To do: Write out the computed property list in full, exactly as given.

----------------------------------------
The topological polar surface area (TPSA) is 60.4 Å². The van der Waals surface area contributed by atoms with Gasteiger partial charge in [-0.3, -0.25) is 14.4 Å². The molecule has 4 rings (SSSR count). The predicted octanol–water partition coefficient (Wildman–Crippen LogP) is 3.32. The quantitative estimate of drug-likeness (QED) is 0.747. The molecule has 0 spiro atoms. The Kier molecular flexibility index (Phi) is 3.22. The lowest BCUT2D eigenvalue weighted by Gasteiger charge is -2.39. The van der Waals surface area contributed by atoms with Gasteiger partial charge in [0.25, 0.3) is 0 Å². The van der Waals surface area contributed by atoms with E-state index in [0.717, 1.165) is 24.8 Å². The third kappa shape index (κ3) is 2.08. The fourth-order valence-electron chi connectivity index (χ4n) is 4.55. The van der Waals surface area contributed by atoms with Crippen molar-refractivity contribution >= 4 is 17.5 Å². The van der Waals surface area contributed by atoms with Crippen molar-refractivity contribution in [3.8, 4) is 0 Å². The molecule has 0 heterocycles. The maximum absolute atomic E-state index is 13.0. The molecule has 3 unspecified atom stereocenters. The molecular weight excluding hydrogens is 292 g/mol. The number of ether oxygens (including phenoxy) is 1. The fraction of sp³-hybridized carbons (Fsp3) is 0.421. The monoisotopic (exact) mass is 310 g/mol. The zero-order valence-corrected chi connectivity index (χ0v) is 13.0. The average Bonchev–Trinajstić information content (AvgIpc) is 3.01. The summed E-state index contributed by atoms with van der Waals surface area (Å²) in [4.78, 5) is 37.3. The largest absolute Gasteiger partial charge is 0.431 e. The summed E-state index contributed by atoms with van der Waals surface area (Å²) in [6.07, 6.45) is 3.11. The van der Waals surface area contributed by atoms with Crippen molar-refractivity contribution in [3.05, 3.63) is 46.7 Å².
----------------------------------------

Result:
The topological polar surface area (TPSA) is 60.4 Å². The van der Waals surface area contributed by atoms with Gasteiger partial charge in [-0.3, -0.25) is 14.4 Å². The molecule has 4 rings (SSSR count). The predicted octanol–water partition coefficient (Wildman–Crippen LogP) is 3.32. The quantitative estimate of drug-likeness (QED) is 0.747. The molecule has 0 spiro atoms. The Kier molecular flexibility index (Phi) is 3.22. The lowest BCUT2D eigenvalue weighted by Gasteiger charge is -2.39. The van der Waals surface area contributed by atoms with Gasteiger partial charge in [0.25, 0.3) is 0 Å². The van der Waals surface area contributed by atoms with E-state index in [0.717, 1.165) is 24.8 Å². The third kappa shape index (κ3) is 2.08. The fourth-order valence-electron chi connectivity index (χ4n) is 4.55. The van der Waals surface area contributed by atoms with Crippen molar-refractivity contribution >= 4 is 17.5 Å². The van der Waals surface area contributed by atoms with Crippen molar-refractivity contribution in [3.8, 4) is 0 Å². The molecule has 0 heterocycles. The maximum absolute atomic E-state index is 13.0. The molecule has 3 unspecified atom stereocenters. The molecular weight excluding hydrogens is 292 g/mol. The number of ether oxygens (including phenoxy) is 1. The fraction of sp³-hybridized carbons (Fsp3) is 0.421. The monoisotopic (exact) mass is 310 g/mol. The zero-order valence-corrected chi connectivity index (χ0v) is 13.0. The average Bonchev–Trinajstić information content (AvgIpc) is 3.01. The summed E-state index contributed by atoms with van der Waals surface area (Å²) in [4.78, 5) is 37.3. The largest absolute Gasteiger partial charge is 0.431 e. The summed E-state index contributed by atoms with van der Waals surface area (Å²) in [6.07, 6.45) is 3.11. The van der Waals surface area contributed by atoms with Crippen molar-refractivity contribution in [3.05, 3.63) is 46.7 Å².